According to Mr Amar, patients who are particularly thin might not be good candidates due to the need to take an appropriate fat sample, however most patients who are of a healthy weight can be considered. He also says that patients of all ages and skin types who want to see an improvement in their skin tone and texture can benefit from this treatment. He explains, “Uvence is ideal for those who are looking for a personalised cosmetic treatment that does not consist of any synthetic materials and compounds. I have certainly seen that patients are becoming more conscious of the products they are treated with and many are looking for a more natural and personalised approach. They like the idea of using their own body

“Ours was one of the first clinics to embrace Uvence and see its potential as a treatment, on its own and in combination with others. The potential for the rejuvenation of the skin is a really exciting part of its appeal especially in combination with other treatments such as fillers, botulinum toxin and radiofrequency. It also allows more doctors than ever before access to this great treatment in a standardised way with easily repeatable results.”
Dr Rita Rakus

and cells for rejuvenation.” The organic and natural market is showing substantial growth, with a recent study indicating it grew 23% in 2019 and suggesting that 79% of people are more likely to buy a beauty product if it is labelled ‘organic’. 7 Mr Amar adds, “I have also seen an interest in this treatment approach particularly from the younger generations – it will be a fantastic option for those who want to try to prevent the signs of ageing.”

The future of Uvence

Mr Amar explains that although there is plenty of evidence for the safety and benefits of this procedure, Uvence is currently conducting its own clinical studies to gather data on the cell viability, quality and quantity of fat for Uvence’s specific protocol.

The Cadogan Clinic in London was the first clinic to provide Uvence and Mr Amar says that the company is working with various other clinics to create Uvence-approved centres for fat harvesting and others for reinjecting. “There is a lot of compliance behind approving clinics and COVID-19 is not helping us here, but we have a lot of clinics interested. We are hoping to have more practitioners offer this treatment in due course.”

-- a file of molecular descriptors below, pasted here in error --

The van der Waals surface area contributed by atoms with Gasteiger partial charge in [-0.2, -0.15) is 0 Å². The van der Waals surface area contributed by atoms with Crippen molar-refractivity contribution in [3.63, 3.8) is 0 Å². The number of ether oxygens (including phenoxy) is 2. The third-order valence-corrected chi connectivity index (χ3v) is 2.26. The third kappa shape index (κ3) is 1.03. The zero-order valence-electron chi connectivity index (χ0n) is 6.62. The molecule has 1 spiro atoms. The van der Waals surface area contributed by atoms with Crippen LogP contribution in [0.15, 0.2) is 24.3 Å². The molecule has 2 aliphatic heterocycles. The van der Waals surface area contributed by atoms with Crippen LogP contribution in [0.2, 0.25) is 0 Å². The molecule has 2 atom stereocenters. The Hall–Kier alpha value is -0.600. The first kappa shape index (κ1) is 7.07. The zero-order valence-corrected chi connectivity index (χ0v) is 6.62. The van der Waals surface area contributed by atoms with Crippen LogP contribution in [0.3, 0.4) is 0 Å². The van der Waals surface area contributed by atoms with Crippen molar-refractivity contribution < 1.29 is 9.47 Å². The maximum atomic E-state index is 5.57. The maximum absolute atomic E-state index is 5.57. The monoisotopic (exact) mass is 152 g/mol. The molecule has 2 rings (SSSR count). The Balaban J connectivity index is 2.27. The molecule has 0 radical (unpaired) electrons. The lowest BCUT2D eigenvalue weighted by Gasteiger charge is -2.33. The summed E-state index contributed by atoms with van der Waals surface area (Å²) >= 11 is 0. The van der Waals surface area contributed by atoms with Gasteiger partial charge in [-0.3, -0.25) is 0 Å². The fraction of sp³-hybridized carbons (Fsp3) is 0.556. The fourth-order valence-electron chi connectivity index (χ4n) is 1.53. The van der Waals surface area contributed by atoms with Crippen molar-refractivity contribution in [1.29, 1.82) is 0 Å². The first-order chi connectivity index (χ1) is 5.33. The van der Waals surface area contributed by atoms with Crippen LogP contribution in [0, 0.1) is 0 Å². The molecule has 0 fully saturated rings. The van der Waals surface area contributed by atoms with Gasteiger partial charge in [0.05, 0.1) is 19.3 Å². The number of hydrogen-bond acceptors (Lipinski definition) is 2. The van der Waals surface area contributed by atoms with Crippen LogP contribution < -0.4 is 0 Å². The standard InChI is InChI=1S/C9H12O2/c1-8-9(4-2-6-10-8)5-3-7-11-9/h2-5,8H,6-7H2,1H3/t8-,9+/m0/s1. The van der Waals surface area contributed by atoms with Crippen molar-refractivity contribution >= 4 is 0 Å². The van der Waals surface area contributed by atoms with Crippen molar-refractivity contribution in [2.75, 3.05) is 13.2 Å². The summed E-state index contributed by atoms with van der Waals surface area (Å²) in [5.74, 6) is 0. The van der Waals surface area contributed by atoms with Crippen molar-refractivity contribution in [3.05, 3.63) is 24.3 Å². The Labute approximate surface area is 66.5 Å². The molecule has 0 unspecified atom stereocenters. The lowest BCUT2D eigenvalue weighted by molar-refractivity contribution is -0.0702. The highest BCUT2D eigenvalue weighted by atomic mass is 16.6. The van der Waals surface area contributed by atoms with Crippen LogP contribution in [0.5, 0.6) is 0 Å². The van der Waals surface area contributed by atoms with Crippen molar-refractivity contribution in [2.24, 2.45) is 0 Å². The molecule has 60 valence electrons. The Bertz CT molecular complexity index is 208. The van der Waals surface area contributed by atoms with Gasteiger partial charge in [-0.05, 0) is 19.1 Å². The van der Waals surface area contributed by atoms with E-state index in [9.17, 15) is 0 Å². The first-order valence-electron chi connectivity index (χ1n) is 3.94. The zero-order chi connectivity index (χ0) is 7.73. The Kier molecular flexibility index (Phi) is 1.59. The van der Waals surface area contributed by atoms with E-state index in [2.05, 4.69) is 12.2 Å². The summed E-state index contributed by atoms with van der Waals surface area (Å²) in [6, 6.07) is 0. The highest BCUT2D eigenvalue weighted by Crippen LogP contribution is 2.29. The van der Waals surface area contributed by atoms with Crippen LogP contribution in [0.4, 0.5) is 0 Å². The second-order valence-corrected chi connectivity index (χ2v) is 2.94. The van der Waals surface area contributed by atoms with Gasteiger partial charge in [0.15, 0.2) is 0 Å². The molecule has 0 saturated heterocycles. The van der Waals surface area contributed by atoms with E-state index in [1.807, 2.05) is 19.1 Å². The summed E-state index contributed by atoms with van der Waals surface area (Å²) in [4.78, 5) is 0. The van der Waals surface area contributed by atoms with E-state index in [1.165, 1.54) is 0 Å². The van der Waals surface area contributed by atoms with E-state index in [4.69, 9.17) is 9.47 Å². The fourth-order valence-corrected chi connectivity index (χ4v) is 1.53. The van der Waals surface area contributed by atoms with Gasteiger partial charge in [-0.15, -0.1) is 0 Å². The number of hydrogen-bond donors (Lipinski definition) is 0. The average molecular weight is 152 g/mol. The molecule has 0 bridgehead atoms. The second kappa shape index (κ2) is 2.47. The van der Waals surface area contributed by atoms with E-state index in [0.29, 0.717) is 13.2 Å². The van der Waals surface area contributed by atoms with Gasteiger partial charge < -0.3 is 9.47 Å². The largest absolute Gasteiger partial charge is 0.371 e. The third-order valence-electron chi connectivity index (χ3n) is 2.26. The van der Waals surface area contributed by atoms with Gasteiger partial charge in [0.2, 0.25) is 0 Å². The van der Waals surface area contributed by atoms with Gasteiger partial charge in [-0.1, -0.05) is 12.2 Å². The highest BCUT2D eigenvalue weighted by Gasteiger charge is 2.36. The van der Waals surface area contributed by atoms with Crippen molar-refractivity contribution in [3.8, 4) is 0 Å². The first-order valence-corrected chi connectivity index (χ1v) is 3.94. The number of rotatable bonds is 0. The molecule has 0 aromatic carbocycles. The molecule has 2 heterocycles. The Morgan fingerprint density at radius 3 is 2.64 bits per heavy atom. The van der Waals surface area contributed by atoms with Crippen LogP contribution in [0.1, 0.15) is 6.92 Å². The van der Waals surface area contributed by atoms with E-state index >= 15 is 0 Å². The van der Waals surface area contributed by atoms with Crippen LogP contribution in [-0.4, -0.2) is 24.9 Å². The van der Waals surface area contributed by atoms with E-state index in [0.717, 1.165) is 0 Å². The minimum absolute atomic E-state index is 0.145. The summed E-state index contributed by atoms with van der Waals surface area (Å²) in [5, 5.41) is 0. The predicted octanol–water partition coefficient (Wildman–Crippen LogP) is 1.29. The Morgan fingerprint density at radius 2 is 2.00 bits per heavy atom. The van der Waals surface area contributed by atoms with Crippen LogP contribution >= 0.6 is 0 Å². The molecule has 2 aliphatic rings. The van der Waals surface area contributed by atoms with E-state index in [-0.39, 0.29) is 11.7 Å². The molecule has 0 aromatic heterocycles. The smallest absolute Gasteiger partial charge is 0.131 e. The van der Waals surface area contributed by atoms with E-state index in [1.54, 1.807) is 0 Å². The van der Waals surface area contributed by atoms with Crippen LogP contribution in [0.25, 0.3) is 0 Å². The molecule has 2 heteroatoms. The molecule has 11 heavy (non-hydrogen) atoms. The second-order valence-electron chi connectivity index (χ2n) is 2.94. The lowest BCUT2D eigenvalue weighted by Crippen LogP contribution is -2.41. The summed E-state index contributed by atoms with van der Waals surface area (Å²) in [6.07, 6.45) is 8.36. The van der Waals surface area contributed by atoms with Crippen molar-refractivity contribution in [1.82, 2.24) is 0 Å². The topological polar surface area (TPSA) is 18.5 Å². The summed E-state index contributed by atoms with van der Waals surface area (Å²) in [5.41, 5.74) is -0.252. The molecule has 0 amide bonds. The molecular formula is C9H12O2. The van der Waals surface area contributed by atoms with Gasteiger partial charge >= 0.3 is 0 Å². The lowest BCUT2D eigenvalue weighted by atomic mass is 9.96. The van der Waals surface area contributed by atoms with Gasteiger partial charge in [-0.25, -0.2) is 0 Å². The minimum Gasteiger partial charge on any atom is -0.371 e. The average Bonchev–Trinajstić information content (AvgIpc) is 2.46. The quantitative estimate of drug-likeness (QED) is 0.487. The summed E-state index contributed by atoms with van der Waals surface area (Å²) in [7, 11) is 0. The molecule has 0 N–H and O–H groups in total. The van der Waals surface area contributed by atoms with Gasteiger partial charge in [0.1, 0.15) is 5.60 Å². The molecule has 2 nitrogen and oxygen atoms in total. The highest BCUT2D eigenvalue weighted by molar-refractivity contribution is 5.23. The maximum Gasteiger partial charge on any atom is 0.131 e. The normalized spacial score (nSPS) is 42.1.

Mr Amar says that Uvence is currently focusing on the aesthetic market but is eager to benefit patients further afield. “The next step is to branch into gynaecology to help functional and cosmetic gynaecology issues. Beyond gynae is hair and orthopaedics! We’re really just at the beginning.”

He notes that Uvence is not reinventing the wheel, explaining, “It’s about upgrading a treatment that is already used so that it is more refined, standardised, efficient and quality-controlled, while also making it available to more practitioners and patients.” Mr Amar concludes, “I think the potential is huge – Uvence provides an easy way for practitioners to have access to a new treatment and the procedure is completely standardised, ensuring that the patient undergoes the same bespoke treatment every time.”


  1. Zuk PA, et al., Multilineage cells from human adipose tissue: implications for cell-based therapies, Tissue Eng, 2001 Apr;7(2):211-28.
  2. Palumbo P, et al., Methods of Isolation, Characterization and Expansion of Human Adipose- Derived Stem Cells (ASCs): An Overview, Int J Mol Sci. 2018 Jul; 19(7): 1897.<https://www.ncbi.nlm.>
  3. Zuk PA, et al., Human Adipose Tissue Is a Source of Multipotent Stem Cells, Mol Biol Cell. 2002 Dec; 13(12): 4279–4295.
  4. Uyulmaz et al., Nanofat Grafting for Scar Treatment and Skin Quality Improvement, Aesthetic Surgery Journal, Volume 38, Issue 4, April 2018, Pages 421–428. < article/38/4/421/4818349>
  5. Menaces, S, et al., Subcutaneous Injections of Nanofat Adipose-derived Stem Cell Grafting in Facial Rejuvenation, Plastic and Reconstructive Surgery – Global Open: January 2020 – Volume 8 – Issue 1 – p 2550.
  6. About Uvence, 2020. <>
  7. Organic Beauty and Wellbeing Market 2020, Soil Association, 2020. <https://www.>